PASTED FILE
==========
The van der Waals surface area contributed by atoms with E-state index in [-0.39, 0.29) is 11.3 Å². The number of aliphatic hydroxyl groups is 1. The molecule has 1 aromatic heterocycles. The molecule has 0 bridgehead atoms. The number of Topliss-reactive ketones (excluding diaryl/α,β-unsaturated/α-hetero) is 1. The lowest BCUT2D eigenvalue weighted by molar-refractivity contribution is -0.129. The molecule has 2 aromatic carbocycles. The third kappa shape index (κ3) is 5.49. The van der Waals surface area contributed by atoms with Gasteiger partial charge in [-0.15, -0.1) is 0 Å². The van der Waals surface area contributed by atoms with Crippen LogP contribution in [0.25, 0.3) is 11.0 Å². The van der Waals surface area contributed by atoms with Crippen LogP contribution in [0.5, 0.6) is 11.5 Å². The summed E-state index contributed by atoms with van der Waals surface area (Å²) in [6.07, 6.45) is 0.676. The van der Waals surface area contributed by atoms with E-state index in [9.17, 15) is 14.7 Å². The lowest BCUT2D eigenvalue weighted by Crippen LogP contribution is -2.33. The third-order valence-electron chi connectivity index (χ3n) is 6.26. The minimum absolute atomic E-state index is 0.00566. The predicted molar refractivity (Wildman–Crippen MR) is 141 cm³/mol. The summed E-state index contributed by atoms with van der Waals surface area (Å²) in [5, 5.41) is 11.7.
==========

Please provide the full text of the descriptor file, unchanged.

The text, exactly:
The van der Waals surface area contributed by atoms with E-state index in [-0.39, 0.29) is 11.3 Å². The number of aliphatic hydroxyl groups is 1. The molecule has 1 aromatic heterocycles. The molecule has 0 bridgehead atoms. The number of Topliss-reactive ketones (excluding diaryl/α,β-unsaturated/α-hetero) is 1. The lowest BCUT2D eigenvalue weighted by molar-refractivity contribution is -0.129. The molecule has 2 aromatic carbocycles. The third kappa shape index (κ3) is 5.49. The van der Waals surface area contributed by atoms with Gasteiger partial charge in [-0.15, -0.1) is 0 Å². The van der Waals surface area contributed by atoms with Crippen LogP contribution in [0.25, 0.3) is 11.0 Å². The van der Waals surface area contributed by atoms with Crippen LogP contribution in [0.5, 0.6) is 11.5 Å². The summed E-state index contributed by atoms with van der Waals surface area (Å²) in [6.07, 6.45) is 0.676. The van der Waals surface area contributed by atoms with E-state index in [9.17, 15) is 14.7 Å². The lowest BCUT2D eigenvalue weighted by Crippen LogP contribution is -2.33. The third-order valence-electron chi connectivity index (χ3n) is 6.26. The minimum absolute atomic E-state index is 0.00566. The predicted molar refractivity (Wildman–Crippen MR) is 141 cm³/mol. The summed E-state index contributed by atoms with van der Waals surface area (Å²) in [5, 5.41) is 11.7.